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Differences Between Wills and Trusts

Many attorneys advocate that clients establish trust whenever possible, as opposed to wills. You should definitely have some formal written instrument that gives instructions for the disposition of your property. What type of instrument you choose depends on your circumstances.

Trusts are created when you are alive, and there are numerous types of trust arrangements. The document establishing the trust contains instructions for the property and how it is to be divided. The trust document names a trustee who has responsibilities according to law to act in the interest of the trust. The trust goes into operation at the moment it is established by the document and property is transferred into it. A trust does not need probate to authenticate it because it is already operating and continues to do so. The property is already out of your name and in the name of the trust. A trust is a fiduciary arrangement as opposed to a legal document. Finally, a trust is a private arrangement that does not become part of the public record.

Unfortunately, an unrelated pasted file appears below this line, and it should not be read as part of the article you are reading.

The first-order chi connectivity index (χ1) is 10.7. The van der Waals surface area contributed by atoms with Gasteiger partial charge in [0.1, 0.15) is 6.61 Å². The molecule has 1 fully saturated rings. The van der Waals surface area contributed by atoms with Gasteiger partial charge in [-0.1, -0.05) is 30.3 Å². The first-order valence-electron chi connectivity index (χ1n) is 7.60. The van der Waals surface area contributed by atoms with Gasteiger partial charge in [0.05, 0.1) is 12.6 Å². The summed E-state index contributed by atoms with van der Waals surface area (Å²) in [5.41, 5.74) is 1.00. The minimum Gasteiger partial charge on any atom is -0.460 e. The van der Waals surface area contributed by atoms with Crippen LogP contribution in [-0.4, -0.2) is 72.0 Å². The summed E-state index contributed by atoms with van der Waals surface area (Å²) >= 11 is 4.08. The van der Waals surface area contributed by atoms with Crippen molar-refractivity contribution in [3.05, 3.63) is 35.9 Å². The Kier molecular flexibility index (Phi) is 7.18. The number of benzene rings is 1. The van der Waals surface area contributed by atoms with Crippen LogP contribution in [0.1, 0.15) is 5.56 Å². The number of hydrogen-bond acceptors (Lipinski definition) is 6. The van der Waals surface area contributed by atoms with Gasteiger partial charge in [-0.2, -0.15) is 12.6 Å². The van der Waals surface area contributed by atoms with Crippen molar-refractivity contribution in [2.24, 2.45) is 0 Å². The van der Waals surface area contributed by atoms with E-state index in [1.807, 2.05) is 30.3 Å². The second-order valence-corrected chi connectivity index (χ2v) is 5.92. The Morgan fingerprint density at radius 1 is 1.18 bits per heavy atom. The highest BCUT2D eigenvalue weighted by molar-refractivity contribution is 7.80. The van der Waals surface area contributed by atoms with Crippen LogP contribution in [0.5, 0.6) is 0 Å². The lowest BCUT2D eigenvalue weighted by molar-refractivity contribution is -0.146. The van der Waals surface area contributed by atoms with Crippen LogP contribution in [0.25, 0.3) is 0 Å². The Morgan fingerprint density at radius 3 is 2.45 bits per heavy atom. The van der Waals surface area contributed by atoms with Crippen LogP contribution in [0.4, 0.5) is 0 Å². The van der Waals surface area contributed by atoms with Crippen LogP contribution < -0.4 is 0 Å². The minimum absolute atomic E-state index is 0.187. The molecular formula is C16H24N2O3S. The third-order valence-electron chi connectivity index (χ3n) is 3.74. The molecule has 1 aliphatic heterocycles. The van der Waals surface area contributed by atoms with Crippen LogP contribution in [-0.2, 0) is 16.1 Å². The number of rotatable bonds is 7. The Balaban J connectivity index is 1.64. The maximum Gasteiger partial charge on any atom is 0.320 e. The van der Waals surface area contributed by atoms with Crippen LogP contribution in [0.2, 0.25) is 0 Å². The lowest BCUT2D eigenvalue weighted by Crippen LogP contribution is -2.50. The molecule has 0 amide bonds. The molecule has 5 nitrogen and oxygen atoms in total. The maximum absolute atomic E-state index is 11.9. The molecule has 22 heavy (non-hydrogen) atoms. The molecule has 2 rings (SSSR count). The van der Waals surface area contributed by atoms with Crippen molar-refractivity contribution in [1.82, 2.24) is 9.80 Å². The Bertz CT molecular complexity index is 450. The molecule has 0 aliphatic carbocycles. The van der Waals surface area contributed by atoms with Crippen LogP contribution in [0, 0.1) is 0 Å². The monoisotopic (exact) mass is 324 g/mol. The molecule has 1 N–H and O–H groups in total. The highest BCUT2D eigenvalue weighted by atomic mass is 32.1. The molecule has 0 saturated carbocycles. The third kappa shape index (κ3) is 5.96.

When you have a will, it needs to go through the probate process because it needs to be authenticated first. A will contains instructions that are executed once you die, and the document goes through the probate process. The property remains in your name until it is divided and transferred in the probate process. A will is a publicly-available document that remains on record with the court.

Contact a St Johns County Estate Planning Attorney Today

An experienced estate planning attorney will explain the difference between a will and a trust and work with you to determine which is better for your situation. To learn more about how an estate planning attorney can help you, contact the lawyers at Naples & Spence online or call us at 904.657.7117.